- Kate Shannon, assistant professor12,
- T Kerr, assistant professor12,
- S A Strathdee, professor and chair3,
- J Shoveller, professor2,
- J S Montaner, professor and director12,
- M W Tyndall, associate professor12
- 1British Columbia Centre for Excellence in HIV/AIDS St Paul’s Hospital, Vancouver, BC V6Z 1Y6, Canada
- 2Faculty of Medicine, University of British Columbia Vancouver, BC V6T 1Z3, Canada
- 3Division of Global Public Health, University of California San Diego School of Medicine, La Jolla, CA 92093-0507, USA
- Correspondence to: K Shannon
- Accepted 8 March 2009
Objective To examine the prevalence and structural correlates of gender based violence against female sex workers in an environment of criminalised prostitution.
Design Prospective observational study.
Setting Vancouver, Canada during 2006-8.
Participants Female sex workers 14 years of age or older (inclusive of transgender women) who used illicit drugs (excluding marijuana) and engaged in street level sex work.
Main outcome measure Self reported gender based violence.
Results Of 267 female sex workers invited to participate, 251 women returned to the study office and consented to participate (response rate of 94%). Analyses were based on 237 female sex workers who completed a baseline visit and at least one follow-up visit. Of these 237 female sex workers, 57% experienced gender based violence over an 18 month follow-up period. In multivariate models adjusted for individual and interpersonal risk practices, the following structural factors were independently correlated with violence against female sex workers: homelessness (adjusted odds ratio for physical violence (aORphysicalviolence) 2.14, 95% confidence interval 1.34 to 3.43; adjusted odds ratio for rape (aORrape) 1.73, 1.09 to 3.12); inability to access drug treatment (adjusted odds ratio for client violence (aORclientviolence) 2.13, 1.26 to 3.62; aORphysicalviolence 1.96, 1.03 to 3.43); servicing clients in cars or public spaces (aORclientviolence 1.50, 1.08 to 2.57); prior assault by police (aORclientviolence 3.45, 1.98 to 6.02; aORrape 2.61, 1.32 to 5.16); confiscation of drug use paraphernalia by police without arrest (aORphysicalviolence 1.50, 1.02 to 2.41); and moving working areas away from main streets owing to policing (aORclientviolence 2.13, 1.26 to 3.62).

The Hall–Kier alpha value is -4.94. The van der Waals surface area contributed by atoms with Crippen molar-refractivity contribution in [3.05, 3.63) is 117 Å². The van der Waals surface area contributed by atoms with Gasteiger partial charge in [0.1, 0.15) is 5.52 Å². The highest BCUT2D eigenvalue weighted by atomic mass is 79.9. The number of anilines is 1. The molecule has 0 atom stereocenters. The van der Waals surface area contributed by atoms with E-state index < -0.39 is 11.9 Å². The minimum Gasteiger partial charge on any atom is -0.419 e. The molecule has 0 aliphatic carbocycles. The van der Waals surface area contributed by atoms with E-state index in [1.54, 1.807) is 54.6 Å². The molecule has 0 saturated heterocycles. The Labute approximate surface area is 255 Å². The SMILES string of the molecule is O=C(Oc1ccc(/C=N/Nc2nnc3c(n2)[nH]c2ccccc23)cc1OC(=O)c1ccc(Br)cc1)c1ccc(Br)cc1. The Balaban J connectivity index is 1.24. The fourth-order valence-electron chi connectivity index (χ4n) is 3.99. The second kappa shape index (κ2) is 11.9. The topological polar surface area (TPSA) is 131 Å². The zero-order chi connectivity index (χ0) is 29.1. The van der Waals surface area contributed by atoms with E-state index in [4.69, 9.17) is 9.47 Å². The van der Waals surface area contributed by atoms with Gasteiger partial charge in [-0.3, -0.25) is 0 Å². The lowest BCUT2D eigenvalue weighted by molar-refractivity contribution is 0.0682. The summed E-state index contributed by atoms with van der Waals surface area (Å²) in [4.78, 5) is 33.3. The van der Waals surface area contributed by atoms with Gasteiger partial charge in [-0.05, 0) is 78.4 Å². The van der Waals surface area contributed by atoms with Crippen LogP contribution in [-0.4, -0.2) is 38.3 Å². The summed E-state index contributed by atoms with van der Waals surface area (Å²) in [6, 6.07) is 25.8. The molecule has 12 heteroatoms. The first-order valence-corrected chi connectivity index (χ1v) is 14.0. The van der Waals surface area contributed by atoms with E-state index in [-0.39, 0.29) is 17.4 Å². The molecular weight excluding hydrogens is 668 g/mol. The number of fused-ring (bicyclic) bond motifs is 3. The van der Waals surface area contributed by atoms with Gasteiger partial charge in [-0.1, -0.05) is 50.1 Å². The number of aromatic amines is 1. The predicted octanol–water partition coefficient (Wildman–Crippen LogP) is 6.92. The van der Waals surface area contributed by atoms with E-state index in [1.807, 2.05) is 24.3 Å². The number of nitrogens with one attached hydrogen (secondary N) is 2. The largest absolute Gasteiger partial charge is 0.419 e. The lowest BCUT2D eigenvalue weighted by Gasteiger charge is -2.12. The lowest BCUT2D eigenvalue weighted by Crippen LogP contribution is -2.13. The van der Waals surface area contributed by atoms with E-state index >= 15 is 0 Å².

Conclusions Our results demonstrate an alarming prevalence of gender based violence against female sex workers. The structural factors of criminalisation, homelessness, and poor availability of drug treatment independently correlated with gender based violence against street based female sex workers. Socio-legal policy reforms, improved access to housing and drug treatment, and scale up of violence prevention efforts, including police-sex worker partnerships, will be crucial to stemming violence against female sex workers.
Rights violations and abuses experienced by female sex workers are seldom considered in discussions of violence against women, as shown by a review of the global scope and magnitude of gender based violence.1 The United Nations Convention on the Elimination of All Forms of Discrimination against Women defined the term “gender based abuse” as “any act of gender based violence that results in, or is likely to result in, physical, sexual or psychological harm or suffering to women, including threats of such acts, coercion, or arbitrary deprivation of liberty, whether occurring in public or in private life.”2 This definition encompasses rape, torture, mutilation, sexual slavery, forced impregnation, and murder, and distinguishes male perpetrated violence against women from other non-gender based forms of violence. Gender based violence has been recognised as a global public health and human rights problem that leads to high rates of morbidity and mortality, including gynaecological problems, sexually transmitted infections, depression, post-traumatic stress disorder, substance dependence, suicide, and mortality.3 4 5